NEW YORK (
) -- How long will it take to sell your home? No one knows for sure, but it might well find a buyer faster than a year ago.
, the online home marketplace, says the average home sold on its site in September took 86 days, down from 116 a year earlier. That's a pretty significant improvement that says the market is getting better.
The time, of course, varies widely. In the San Francisco Bay Area and Sacramento, the average home sold in 48 and 59 days, respectively. In New York City, the average took 151 days, and in Kansas City, Mo., the figure was 136. But the times were down in all 30 major metropolitan areas surveyed.
"The declining inventory of for-sale homes over the past year naturally creates pressure for buyers to more quickly snap up the inventory that is on the market," Zillow Chief Economist Dr. Stan Humphries says. "This demand has been fueled by huge
downward resets in home prices since market peak, historically low mortgage rates and a slowly improving broader economic climate."
A number of factors have kept the number of homes for sale down. Many homeowners are still
unable to sell because, despite rising prices, their home is still worth less than they owe on the mortgage. The sluggish job market means fewer homeowners are selling to relocate for work. And tight credit prevents would-be sellers from getting the mortgage they'd need for their next home, trapping them where they are.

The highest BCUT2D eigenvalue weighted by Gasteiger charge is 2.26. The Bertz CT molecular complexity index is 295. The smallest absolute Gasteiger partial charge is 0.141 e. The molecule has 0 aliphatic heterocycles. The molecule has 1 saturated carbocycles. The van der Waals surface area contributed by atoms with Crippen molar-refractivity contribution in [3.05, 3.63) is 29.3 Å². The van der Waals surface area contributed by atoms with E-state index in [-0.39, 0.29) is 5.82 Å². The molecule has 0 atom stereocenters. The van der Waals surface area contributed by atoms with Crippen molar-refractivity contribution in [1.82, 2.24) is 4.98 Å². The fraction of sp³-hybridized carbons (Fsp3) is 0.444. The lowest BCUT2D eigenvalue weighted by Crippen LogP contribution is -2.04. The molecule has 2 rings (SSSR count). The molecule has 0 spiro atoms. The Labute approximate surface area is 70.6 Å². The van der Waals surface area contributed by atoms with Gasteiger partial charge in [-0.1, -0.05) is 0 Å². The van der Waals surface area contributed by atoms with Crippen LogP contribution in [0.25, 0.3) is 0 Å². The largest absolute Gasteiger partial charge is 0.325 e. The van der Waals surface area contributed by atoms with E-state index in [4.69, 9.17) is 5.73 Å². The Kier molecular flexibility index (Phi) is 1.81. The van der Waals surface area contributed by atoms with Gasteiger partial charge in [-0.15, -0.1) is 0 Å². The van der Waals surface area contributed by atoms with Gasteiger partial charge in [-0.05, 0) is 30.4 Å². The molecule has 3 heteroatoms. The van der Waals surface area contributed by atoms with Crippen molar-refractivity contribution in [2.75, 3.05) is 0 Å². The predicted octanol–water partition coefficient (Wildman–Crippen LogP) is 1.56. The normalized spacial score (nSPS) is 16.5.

But people who are in a position to sell can now enjoy a shorter period of limbo.
Housing markets are very local, so conditions in any given neighborhood won't necessarily reflect averages for the area. And each home has a marketability of its own. It would be risky for a seller to assume that faster sales on average mean one can demand a premium price. To sell fast, you cannot exceed
of comparable sales in recent months.
Having the home in good shape will also aid a quick sale, as will flexibility on negotiable issues such as appliances.
What can buyers take away from the faster-sale data?
"Home shoppers in today's environment need to be prepared to move quickly, with pre-approvals in place and an established sense of what they're willing to pay for a home," Humphries says.
"But even though things are moving fast, buyers should resist the urge to enter into bidding wars or pay prices they're uncomfortable with. We do expect that this need for speed will abate in the near term as mortgage rates rise and more inventory becomes available because of new construction and declining negative equity."
So buyers should not feel desperate. More homes will come on the market. On the other hand, prices and mortgage rates could be a good deal
in a year or two; if you want to move, now's a good time to shop.